This week, two international bodies have called for the recovery from COVID-19 to involve a structural shift in world energy systems to continue the path of declining greenhouse gas emissions that have resulted from the unprecedented lockdown of the global economy.
Work is underway from British Columbia to Quebec as dozens of engineers, automobile designers and clean energy experts build two new heavy-duty freight trucks that will hit the road between Edmonton and Calgary next year.
For more than 25 years, Brent Willey has been working with companies across the energy industry to find better ways of dealing with the hazardous and often toxic gases that are a by-product of producing oil and natural gas.
Jocelyn Bamford is worried the “horrifying” experience of Ontario’s costly renewable energy stimulus programs will soon be felt across Canada as the federal government considers making a “green shift” as part of the country’s economic recovery from COVID-19.
Every day Phil Tait Jr. gets into his truck to go to work on B.C.’s Coastal GasLink pipeline project, he feels like he’s won the lottery.
Canada’s oil sands are leading the way in producing some of the planet’s most responsible barrels of oil, says the author of a new investment report by BMO Capital Markets.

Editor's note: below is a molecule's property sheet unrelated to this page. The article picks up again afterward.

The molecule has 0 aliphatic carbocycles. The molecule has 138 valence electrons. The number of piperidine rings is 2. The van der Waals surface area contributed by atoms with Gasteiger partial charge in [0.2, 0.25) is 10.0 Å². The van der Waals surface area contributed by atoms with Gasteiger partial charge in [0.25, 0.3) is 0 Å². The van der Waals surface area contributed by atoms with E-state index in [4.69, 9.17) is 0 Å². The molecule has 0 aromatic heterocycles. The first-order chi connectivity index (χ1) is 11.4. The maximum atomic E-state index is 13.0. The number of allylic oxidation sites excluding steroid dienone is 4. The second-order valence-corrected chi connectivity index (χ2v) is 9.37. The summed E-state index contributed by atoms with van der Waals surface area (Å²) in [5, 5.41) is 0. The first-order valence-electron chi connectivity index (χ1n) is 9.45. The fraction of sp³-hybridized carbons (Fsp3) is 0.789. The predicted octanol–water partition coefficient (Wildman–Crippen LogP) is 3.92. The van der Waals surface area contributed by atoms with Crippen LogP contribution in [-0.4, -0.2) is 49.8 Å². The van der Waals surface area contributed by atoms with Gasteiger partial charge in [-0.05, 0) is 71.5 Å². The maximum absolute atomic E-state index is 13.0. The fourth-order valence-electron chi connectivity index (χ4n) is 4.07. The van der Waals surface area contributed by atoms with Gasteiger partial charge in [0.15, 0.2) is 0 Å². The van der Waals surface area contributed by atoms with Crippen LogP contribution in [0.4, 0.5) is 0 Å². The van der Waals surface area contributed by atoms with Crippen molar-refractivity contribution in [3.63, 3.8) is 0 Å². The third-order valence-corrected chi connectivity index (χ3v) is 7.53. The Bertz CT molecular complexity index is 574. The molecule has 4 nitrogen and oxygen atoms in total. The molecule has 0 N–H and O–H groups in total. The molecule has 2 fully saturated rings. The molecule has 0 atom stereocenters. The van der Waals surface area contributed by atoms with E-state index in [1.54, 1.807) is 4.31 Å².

For many, the Coastal GasLink pipeline is nothing more than a winding route on a map, its 670 kilometres of steel connecting northeastern B.C. to the west coast, not far from Alaska’s southernmost tip.
It’s fair to say Toronto’s Didi Horn has a sky high view of the future.
As demand for plastic soars amid the COVID-19 pandemic , two companies have joined forces for a made-in-Canada solution that would ensure no plastic is left behind in the waste stream.
It the midst of the COVID-19-caused economic decline and huge job losses, it’s unfortunate that some, including presumptive U.S. Democratic presidential candidate Joe Biden, continue to smear Canada’s oil and gas industry.